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Targeted for sex and made homeless: Homes for Ukraine failing refugees

Human Trafficking
19 May 2022
Ukraine refugees

Press Release | UK Ministers are being urged to address problems with the Homes for Ukraine scheme, after serious safeguarding failures.

The flagship scheme, announced in the first half of March, allows Brits to help refugees by hosting them in their homes, with financial support from the state.

However, alarming reports have emerged of Ukrainian refugees being targeted by predatory men and left homeless after relationships with hosts soured.

Trafficking charities have also warned of a heightened risk of exploitation, given the limited nature of checks in place after a refugee has settled in the UK.

Government guidance for councils in England provides limited advice on safeguarding but lacks detail on ensuring welfare in the longer term.

The Scottish and Welsh Governments have forged a slightly different approach, with the Scottish framework more stringent in some respects than England.

Problems apparent

Social policy charity CARE raised the alarm about a human trafficking threat in the first days after Russia’s invasion of Ukraine.

It has since been monitoring implementation of the Homes for Ukraine scheme, fearing the "well-meaning but rushed" policy would encounter issues.

Lauren Agnew, trafficking policy expert at the charity said problems with the scheme have become “increasingly apparent”.

Lauren Agnew
Lauren Agnew

“The idea of Homes for Ukraine is undeniably laudable but as the weeks have passed, problems have become increasingly apparent", Ms Agnew said.

"We warned that people with malign intentions will use the scheme to exploit women and children. Reports of men propositioning Ukrainian women, both online and after they have been placed, confirm our fears.

“We also remain concerned that criminal networks engaged in trafficking and commercial sexual exploitation will be viewing the influx of vulnerable, displaced people as an opportunity to recruit new people to exploit.

"Refugees who have been made homeless will be particularly vulnerable to gangs offering them a place to stay before forcing them into modern slavery, whether agricultural labour, domestic servitude, county lines activity, or the sex trade."

Women preyed on

In April, The Times highlighted breakdowns in relationships between sponsors and refugees including instances of women being propositioned by single men.

A whistleblower with knowledge of the scheme told the BBC in some local authorities, as many as 30% of would-be sponsors are single men over 40.

The majority of these men are offering to host single women in their 20s and 30s. Although the government says it does not recognise those figures.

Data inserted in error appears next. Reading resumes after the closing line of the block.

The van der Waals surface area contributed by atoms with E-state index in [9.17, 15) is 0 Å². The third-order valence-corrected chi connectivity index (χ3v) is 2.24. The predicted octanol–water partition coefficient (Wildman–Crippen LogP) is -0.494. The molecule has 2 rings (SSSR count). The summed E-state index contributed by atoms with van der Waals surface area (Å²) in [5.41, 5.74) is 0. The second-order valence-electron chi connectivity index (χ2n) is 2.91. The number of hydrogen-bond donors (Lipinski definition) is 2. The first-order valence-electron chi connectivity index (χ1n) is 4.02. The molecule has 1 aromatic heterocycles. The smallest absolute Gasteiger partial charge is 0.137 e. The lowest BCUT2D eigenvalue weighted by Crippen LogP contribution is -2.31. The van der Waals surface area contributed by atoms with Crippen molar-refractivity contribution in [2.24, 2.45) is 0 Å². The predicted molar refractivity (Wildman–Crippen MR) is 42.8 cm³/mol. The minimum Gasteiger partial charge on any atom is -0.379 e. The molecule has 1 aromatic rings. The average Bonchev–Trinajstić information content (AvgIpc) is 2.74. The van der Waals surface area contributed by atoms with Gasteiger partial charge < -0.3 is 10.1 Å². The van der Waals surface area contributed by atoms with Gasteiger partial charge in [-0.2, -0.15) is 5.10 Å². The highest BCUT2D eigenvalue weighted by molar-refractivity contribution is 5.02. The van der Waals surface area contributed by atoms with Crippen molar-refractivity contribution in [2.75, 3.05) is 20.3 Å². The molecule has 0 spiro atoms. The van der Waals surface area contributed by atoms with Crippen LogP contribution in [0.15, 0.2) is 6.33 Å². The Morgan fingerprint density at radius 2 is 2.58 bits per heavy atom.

The UN's refugee agency, the UNHCR, has called for more "adequate safeguards and vetting measures", and suggested women not be placed with single men

Ms Agnew added:

“The government must improve checks on potential hosts and ensure woman and children are not placed in danger. Experts have questioned the wisdom of placing women with single male hosts given reports of predatory behaviour. A review of this policy is needed.

“Ministers also need to work with social media platforms to curb unofficial groups designed to match up refugees with hosts. Some groups are undoubtedly benign, but others are not and the way they work creates opportunities for exploitation.

"Mistakes have been made, and cannot be reversed. The most important thing the government can do now is ensure that more mistakes are not made in future. We cannot allow the double injustice of letting down those we have pledged to help."

Joined-up approach needed

UK Gov

Ms Agnew also called for a “joined-up approach” to safeguarding across councils in England, to ensure the best outcomes for refugees. She said:

“It is essential that authorities across the country have a joined-up approach to safeguarding. This means a universal standard of checks on hosts and their guests, by those who know how to spot problems, including the subtle signs of exploitation.

“The fact that Ukrainians in the UK are finding themselves homeless shows not all local authorities are prepared for this scheme. It is the responsibility of central government to ensure best practice across the board, to ensure unacceptable failures don’t happen.

“An agreed standard on the nature and frequency of checks should be applied across England, and mirrored in Scotland, Wales and NI.”

CARE is calling for several changes to resolve problems including:

  • Mandatory enhanced DBS checks on all potential hosts
  • A review of the policy of placing women refugees with single male hosts
  • A mandatory number of follow-up welfare visits by every local authority
  • Stipulations on what follow-up visits look like, based on expert input
  • A crackdown on unofficial social media 'matching' groups


Notes for Editors

Christian Action Research and Education (CARE) provides analysis of social policy from a Christian perspective. For more information or to request an interview, contact Jamie Gillies |

More on CARE's trafficking work

Homes for Ukraine trafficking threat | CARE (22 March 22)

Concern over homes for refugees scheme | CARE (14 March 22)

Ukraine crisis raises threat of human trafficking in Europe | CARE (2 March 22)

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